Is Fed Acting Cautious After Oil Prices Decline: A Quick Review


U.S. gas prices are the lowest that they have been since 2008. While this bodes well for consumers, most market analysts and the Federal Reserve are a little less hesitant to express enthusiasm. The big announcement by the Federal Reserve this week is expected to shed some light on how oil price are affecting the strategy and views for the coming year. There are a number of reasons that market analysts expect to see more caution in relation to the Federal Reserve’s statement on oil prices this week.

Delayed Rate Hikes

The speculation is that the Federal Reserve is going to delay the anticipated rate hikes because of the extremely low oil prices. The reason behind this is that falling crude oil prices reduces the chance of inflation, leading the consumer price index is the opposite direction that the Federal Reserve would like. Analysts are expecting the annual CPI to hit under 1.0% for the first two quarters of 2015. In light of low oil prices, allowing interest rate hikes would go against the policy that the Federal Reserve has set for itself. The two goals of the Federal Reserve to meet its objectives for monetary policy gains by ensuring maximum employment and stable prices. Increasing interest rates when oil prices are low will offset this policy because gains from low oil prices will be offset by spending on higher interest rates.


Another area of concern and caution for the Feds due to falling oil prices is inflation. The low oil prices have caused a strong downward pressure on inflation. This has led analysts to speculate that the Federal Reserve is going to adjust their short-term to medium-term projections for inflation. In addition, the FOMC is likely toing to strengthen its 2 percent inflation perspective, ultimately delaying the anticipated rate hikes for 2015. However, it also is possible that another major fluctuation in crude oil prices at the onset of 2015 will lead the Fed to curtail its current strategy.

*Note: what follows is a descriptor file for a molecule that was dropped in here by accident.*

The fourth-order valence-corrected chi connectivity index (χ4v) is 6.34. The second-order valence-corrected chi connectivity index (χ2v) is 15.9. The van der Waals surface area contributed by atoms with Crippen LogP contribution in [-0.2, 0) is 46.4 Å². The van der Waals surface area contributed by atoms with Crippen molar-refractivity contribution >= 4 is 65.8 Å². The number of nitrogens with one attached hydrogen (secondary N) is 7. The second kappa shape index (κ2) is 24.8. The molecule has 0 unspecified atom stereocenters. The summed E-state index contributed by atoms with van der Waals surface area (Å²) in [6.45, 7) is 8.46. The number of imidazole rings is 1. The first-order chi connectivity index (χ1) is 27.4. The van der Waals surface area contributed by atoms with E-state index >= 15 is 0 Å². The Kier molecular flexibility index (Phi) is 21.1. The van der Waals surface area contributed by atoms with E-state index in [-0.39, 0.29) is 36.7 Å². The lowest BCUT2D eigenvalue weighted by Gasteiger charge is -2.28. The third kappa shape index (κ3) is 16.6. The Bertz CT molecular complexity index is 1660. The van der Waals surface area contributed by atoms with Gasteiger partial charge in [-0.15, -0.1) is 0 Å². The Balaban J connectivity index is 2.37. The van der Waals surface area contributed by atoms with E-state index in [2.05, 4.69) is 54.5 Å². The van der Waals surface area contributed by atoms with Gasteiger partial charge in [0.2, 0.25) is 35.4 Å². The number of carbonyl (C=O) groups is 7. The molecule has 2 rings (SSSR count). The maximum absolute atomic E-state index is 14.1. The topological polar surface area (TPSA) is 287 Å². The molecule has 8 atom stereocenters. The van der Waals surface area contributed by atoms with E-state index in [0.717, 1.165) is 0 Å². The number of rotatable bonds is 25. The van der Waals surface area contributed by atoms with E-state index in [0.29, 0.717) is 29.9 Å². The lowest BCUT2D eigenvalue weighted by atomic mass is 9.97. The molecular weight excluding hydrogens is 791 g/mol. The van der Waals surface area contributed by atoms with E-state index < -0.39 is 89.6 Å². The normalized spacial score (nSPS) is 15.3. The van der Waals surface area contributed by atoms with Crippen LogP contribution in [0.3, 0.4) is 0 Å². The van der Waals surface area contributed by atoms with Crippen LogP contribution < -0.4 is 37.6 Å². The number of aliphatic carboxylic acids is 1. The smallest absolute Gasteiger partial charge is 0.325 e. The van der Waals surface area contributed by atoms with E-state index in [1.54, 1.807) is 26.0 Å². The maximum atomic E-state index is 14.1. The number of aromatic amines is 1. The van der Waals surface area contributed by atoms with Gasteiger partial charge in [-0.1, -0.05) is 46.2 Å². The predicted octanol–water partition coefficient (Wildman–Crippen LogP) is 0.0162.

Looking Ahead

While current oil prices have led to the Fed to exercise caution when it comes to rate hikes and inflation considerations, it doesn’t necessarily mean that investors won’t be able to expect a rate hike and inflation adjustments in the near future. The first quarter of 2015 is certainly off limits. However, current probability statistics from BVA Research point to a probable rate increase in either the second of third quarter of 2015. The expectations diminish during the fourth quarter of 2015 and especially the first quarter of 2016.

The Most Upcoming Impact

With expectations of a cautionary Federal Reserve towards oil prices, trading has also taken a reciprocal approach to the market. Traders and investors are currently uneasy about the upcoming Federal Reserve meeting this evening. The most obvious indicator of the unease is the VIX, or the volatility index. According to the NetoTrade application, uncertainty in the market jumped 15% since last night, which simply followed a 78% jump from last week.

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